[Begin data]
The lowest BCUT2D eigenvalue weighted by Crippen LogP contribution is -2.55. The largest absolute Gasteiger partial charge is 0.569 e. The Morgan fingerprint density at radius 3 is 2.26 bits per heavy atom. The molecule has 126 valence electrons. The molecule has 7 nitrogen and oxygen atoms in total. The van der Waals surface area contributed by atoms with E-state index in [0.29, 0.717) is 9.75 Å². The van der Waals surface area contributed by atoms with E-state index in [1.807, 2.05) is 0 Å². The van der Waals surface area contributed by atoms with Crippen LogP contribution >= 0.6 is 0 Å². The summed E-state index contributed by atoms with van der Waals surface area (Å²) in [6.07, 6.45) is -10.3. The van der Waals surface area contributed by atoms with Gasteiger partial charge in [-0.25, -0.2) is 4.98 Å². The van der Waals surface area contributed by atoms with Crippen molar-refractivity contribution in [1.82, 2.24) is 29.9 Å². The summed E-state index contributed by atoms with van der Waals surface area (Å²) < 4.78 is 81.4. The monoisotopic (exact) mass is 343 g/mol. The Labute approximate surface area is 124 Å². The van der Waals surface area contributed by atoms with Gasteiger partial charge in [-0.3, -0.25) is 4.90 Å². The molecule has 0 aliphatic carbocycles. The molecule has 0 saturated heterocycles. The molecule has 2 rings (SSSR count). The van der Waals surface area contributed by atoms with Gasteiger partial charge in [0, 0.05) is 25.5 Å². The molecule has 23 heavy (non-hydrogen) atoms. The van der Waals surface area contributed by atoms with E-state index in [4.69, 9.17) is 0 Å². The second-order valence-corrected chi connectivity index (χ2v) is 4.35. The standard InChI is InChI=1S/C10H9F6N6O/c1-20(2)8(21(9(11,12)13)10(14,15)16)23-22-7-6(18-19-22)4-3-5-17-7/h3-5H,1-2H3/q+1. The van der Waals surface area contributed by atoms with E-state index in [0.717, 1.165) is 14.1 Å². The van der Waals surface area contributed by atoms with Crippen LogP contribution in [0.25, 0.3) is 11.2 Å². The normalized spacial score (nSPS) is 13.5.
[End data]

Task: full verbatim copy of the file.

The lowest BCUT2D eigenvalue weighted by Crippen LogP contribution is -2.55. The largest absolute Gasteiger partial charge is 0.569 e. The Morgan fingerprint density at radius 3 is 2.26 bits per heavy atom. The molecule has 126 valence electrons. The molecule has 7 nitrogen and oxygen atoms in total. The van der Waals surface area contributed by atoms with E-state index in [0.29, 0.717) is 9.75 Å². The van der Waals surface area contributed by atoms with E-state index in [1.807, 2.05) is 0 Å². The van der Waals surface area contributed by atoms with Crippen LogP contribution >= 0.6 is 0 Å². The summed E-state index contributed by atoms with van der Waals surface area (Å²) in [6.07, 6.45) is -10.3. The van der Waals surface area contributed by atoms with Gasteiger partial charge in [-0.25, -0.2) is 4.98 Å². The van der Waals surface area contributed by atoms with Crippen molar-refractivity contribution in [1.82, 2.24) is 29.9 Å². The summed E-state index contributed by atoms with van der Waals surface area (Å²) < 4.78 is 81.4. The monoisotopic (exact) mass is 343 g/mol. The Labute approximate surface area is 124 Å². The van der Waals surface area contributed by atoms with Gasteiger partial charge in [-0.3, -0.25) is 4.90 Å². The molecule has 0 aliphatic carbocycles. The molecule has 0 saturated heterocycles. The molecule has 2 rings (SSSR count). The van der Waals surface area contributed by atoms with Gasteiger partial charge in [0, 0.05) is 25.5 Å². The molecule has 23 heavy (non-hydrogen) atoms. The van der Waals surface area contributed by atoms with E-state index in [4.69, 9.17) is 0 Å². The second-order valence-corrected chi connectivity index (χ2v) is 4.35. The standard InChI is InChI=1S/C10H9F6N6O/c1-20(2)8(21(9(11,12)13)10(14,15)16)23-22-7-6(18-19-22)4-3-5-17-7/h3-5H,1-2H3/q+1. The van der Waals surface area contributed by atoms with E-state index in [0.717, 1.165) is 14.1 Å². The van der Waals surface area contributed by atoms with Crippen LogP contribution in [0.25, 0.3) is 11.2 Å². The normalized spacial score (nSPS) is 13.5.